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Pandanus Tectorius seed

     Creating a striking landscape effect wherever it is used, Hala, the Hawaiian Screw Pine,     creates a tropical landscape effect wherever it is used. It has an open multi-branched     silhouette and can grow to 40 foot in height and can spread 12-30 feet. Grown as an exotic     landscape specimen in frost-free zones, trees will experience leaf burn at below 28 F.

         The Hawaiian Screw Pine is a medium to fast grower and can tolerate light drought, and     salt spray. An exotic tropical species from Polynesia that produces a robust, stilt-rooted     trunk and a thick densely spiraling crown of mildly spiny light green or often blue-green     leaves with very attractive red margins. Screw-Pine has a pyramidal, sometimes irregular,     open, but much-branched silhouette, the smooth, stout trunks topped with full, graceful     heads of long, thin leaves, three feet long and three inches wide, emerging spirally from     stubby branches.

Height: 20-40 ft.

Hardiness: USDA Zones 9-11, Minimum Temp – 26 degrees
Full Sun or Light Shade – Plant in fast draining soil.

Sun Exposure: Sun to Partial Shade

Bloom Color: White/Near WhiteCream/Tan,
Blooms all year.

Soil pH requirements: 6.6 to 7.5 (neutral)
7.6 to 7.8 (mildly alkaline)

Other details:
Flowers are fragrant
Requires consistently moist soil; do not let dry out between waterings
Suitable for growing in containers

Danger:
Handling plant may cause skin irritation or allergic reaction
Plant has spines or sharp edges; use extreme caution when handling
The blue-green foliage color adds to the striking nature of this exotic tree. Pandanus tectorius also makes a stunning container plant for indoors or out. The saw toothed leaves are similar to those of a pineapple plant and emerge spirally from the stilt raised trunk to create a spectacular tropical effect. Small plants are tough and easy to grow and will grow for anybody. Striking plant with long sword-shaped leaves produced in a spiral rosette. As a trunk forms the tree will branch to form several heads, eventually giving a very regular conical specimen plant about 40 feet tall and wide if space allows. Suitable for the home or a greenhouse.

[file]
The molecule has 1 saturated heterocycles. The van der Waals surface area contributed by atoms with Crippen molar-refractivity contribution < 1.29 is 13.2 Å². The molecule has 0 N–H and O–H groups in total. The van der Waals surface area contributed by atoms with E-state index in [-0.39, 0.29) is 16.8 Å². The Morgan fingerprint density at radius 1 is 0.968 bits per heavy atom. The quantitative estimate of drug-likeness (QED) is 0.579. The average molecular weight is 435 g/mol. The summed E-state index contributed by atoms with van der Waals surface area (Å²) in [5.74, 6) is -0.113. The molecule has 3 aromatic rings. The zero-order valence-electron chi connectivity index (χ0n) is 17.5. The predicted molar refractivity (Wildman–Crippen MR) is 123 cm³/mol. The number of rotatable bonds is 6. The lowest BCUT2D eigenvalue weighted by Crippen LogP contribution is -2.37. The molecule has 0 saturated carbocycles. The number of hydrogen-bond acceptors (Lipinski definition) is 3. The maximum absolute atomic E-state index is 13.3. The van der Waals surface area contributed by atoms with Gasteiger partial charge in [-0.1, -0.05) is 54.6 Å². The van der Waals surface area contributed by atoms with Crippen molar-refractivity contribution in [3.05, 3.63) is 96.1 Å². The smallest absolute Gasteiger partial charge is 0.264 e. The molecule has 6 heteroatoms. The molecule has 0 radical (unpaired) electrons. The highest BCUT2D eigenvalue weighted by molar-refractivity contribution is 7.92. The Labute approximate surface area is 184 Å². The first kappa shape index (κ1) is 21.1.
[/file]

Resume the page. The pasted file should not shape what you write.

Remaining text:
Family: Pandanaceae
Genus: Pandanus (PAN-dan-us)
Species: tectorius

Common Names
Hala, Hawaiian Screw Pine
Pandanus
Pu hala
Screw Pine

Alternative Botanical Names
Pandanus chamissonis
Pandanus douglasii
Pandanus menziesii
Pandanus odoratissimus

Potential or Traditional Uses
Fiber
Landscape
Lei (Flower or seed)
medicine

The leaves are edged with small red spines and are used to make mats and baskets in the tropics. The leaves of screw pines have fine hooked spines along the edges. But these leaves are tough which makes them useful for thatching, mats, and baskets. Branches have prominent leaf scars which encircle the stems. Large brace-roots emerge from the trunk several feet above the ground, helping to support the plant. Screw-Pine is capable of reaching 50 feet in height but is not usually seen over 25 feet in USDA hardiness zone 10 and 11, with a spread of 15 feet. Growth rate is slow to moderate, depending upon fertilization and watering schedules, and Screw-Pine is very popular for use as a specimen or container planting. But pines they are not; these odd plants are monocots, related to grasses, orchids, and palms. It is not a true pine tree; it is a member of the Pandanaceae family..